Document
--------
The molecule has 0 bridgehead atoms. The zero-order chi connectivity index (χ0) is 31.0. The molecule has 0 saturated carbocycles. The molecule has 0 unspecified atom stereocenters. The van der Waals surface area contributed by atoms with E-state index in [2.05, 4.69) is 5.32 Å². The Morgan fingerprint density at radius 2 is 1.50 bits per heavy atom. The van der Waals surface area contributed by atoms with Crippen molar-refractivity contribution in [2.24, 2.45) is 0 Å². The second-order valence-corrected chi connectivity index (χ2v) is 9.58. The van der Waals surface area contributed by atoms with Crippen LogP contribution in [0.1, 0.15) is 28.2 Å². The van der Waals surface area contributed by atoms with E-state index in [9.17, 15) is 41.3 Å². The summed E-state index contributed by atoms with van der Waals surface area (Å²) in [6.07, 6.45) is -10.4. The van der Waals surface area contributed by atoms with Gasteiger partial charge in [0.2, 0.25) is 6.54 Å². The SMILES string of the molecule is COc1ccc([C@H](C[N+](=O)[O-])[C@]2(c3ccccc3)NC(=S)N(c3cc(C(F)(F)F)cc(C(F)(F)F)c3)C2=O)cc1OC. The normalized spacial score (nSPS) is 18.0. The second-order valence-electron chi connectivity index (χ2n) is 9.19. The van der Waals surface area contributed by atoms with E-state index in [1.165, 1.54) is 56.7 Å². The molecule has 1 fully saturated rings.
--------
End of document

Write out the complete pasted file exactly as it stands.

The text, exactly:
The molecule has 0 bridgehead atoms. The zero-order chi connectivity index (χ0) is 31.0. The molecule has 0 saturated carbocycles. The molecule has 0 unspecified atom stereocenters. The van der Waals surface area contributed by atoms with E-state index in [2.05, 4.69) is 5.32 Å². The Morgan fingerprint density at radius 2 is 1.50 bits per heavy atom. The van der Waals surface area contributed by atoms with Crippen molar-refractivity contribution in [2.24, 2.45) is 0 Å². The second-order valence-corrected chi connectivity index (χ2v) is 9.58. The van der Waals surface area contributed by atoms with Crippen LogP contribution in [0.1, 0.15) is 28.2 Å². The van der Waals surface area contributed by atoms with E-state index in [9.17, 15) is 41.3 Å². The summed E-state index contributed by atoms with van der Waals surface area (Å²) in [6.07, 6.45) is -10.4. The van der Waals surface area contributed by atoms with Gasteiger partial charge in [0.2, 0.25) is 6.54 Å². The SMILES string of the molecule is COc1ccc([C@H](C[N+](=O)[O-])[C@]2(c3ccccc3)NC(=S)N(c3cc(C(F)(F)F)cc(C(F)(F)F)c3)C2=O)cc1OC. The normalized spacial score (nSPS) is 18.0. The second-order valence-electron chi connectivity index (χ2n) is 9.19. The van der Waals surface area contributed by atoms with E-state index in [1.165, 1.54) is 56.7 Å². The molecule has 1 fully saturated rings.